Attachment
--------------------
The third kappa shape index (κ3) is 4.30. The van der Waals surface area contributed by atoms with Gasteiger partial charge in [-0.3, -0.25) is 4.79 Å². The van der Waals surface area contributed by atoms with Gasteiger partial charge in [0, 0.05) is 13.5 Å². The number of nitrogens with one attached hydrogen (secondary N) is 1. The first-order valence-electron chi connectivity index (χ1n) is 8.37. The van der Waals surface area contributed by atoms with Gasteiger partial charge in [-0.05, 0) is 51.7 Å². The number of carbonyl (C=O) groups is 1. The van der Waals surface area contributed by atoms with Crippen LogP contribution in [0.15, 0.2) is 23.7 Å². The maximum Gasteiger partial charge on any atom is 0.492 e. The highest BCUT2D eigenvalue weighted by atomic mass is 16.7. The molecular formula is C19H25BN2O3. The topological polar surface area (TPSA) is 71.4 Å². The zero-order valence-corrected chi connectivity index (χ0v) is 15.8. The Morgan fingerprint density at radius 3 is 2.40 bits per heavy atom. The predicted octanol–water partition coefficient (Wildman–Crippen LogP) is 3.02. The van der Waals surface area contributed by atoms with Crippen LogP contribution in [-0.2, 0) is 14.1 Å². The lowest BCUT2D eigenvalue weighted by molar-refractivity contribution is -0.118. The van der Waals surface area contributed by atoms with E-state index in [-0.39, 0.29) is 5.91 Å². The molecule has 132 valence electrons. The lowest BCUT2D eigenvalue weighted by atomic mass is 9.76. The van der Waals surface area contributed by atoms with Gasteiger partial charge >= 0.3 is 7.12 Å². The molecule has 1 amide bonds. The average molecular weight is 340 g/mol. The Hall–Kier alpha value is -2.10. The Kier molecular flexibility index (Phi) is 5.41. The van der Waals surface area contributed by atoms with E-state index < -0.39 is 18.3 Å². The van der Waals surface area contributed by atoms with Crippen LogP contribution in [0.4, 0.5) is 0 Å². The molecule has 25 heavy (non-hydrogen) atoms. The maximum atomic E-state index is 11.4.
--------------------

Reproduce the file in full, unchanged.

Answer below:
The third kappa shape index (κ3) is 4.30. The van der Waals surface area contributed by atoms with Gasteiger partial charge in [-0.3, -0.25) is 4.79 Å². The van der Waals surface area contributed by atoms with Gasteiger partial charge in [0, 0.05) is 13.5 Å². The number of nitrogens with one attached hydrogen (secondary N) is 1. The first-order valence-electron chi connectivity index (χ1n) is 8.37. The van der Waals surface area contributed by atoms with Gasteiger partial charge in [-0.05, 0) is 51.7 Å². The number of carbonyl (C=O) groups is 1. The van der Waals surface area contributed by atoms with Crippen LogP contribution in [0.15, 0.2) is 23.7 Å². The maximum Gasteiger partial charge on any atom is 0.492 e. The highest BCUT2D eigenvalue weighted by atomic mass is 16.7. The molecular formula is C19H25BN2O3. The topological polar surface area (TPSA) is 71.4 Å². The zero-order valence-corrected chi connectivity index (χ0v) is 15.8. The Morgan fingerprint density at radius 3 is 2.40 bits per heavy atom. The predicted octanol–water partition coefficient (Wildman–Crippen LogP) is 3.02. The van der Waals surface area contributed by atoms with Crippen LogP contribution in [-0.2, 0) is 14.1 Å². The lowest BCUT2D eigenvalue weighted by molar-refractivity contribution is -0.118. The van der Waals surface area contributed by atoms with E-state index in [-0.39, 0.29) is 5.91 Å². The molecule has 132 valence electrons. The lowest BCUT2D eigenvalue weighted by atomic mass is 9.76. The van der Waals surface area contributed by atoms with Gasteiger partial charge >= 0.3 is 7.12 Å². The molecule has 1 amide bonds. The average molecular weight is 340 g/mol. The Hall–Kier alpha value is -2.10. The Kier molecular flexibility index (Phi) is 5.41. The van der Waals surface area contributed by atoms with E-state index < -0.39 is 18.3 Å². The van der Waals surface area contributed by atoms with Crippen LogP contribution in [0.4, 0.5) is 0 Å². The molecule has 25 heavy (non-hydrogen) atoms. The maximum atomic E-state index is 11.4.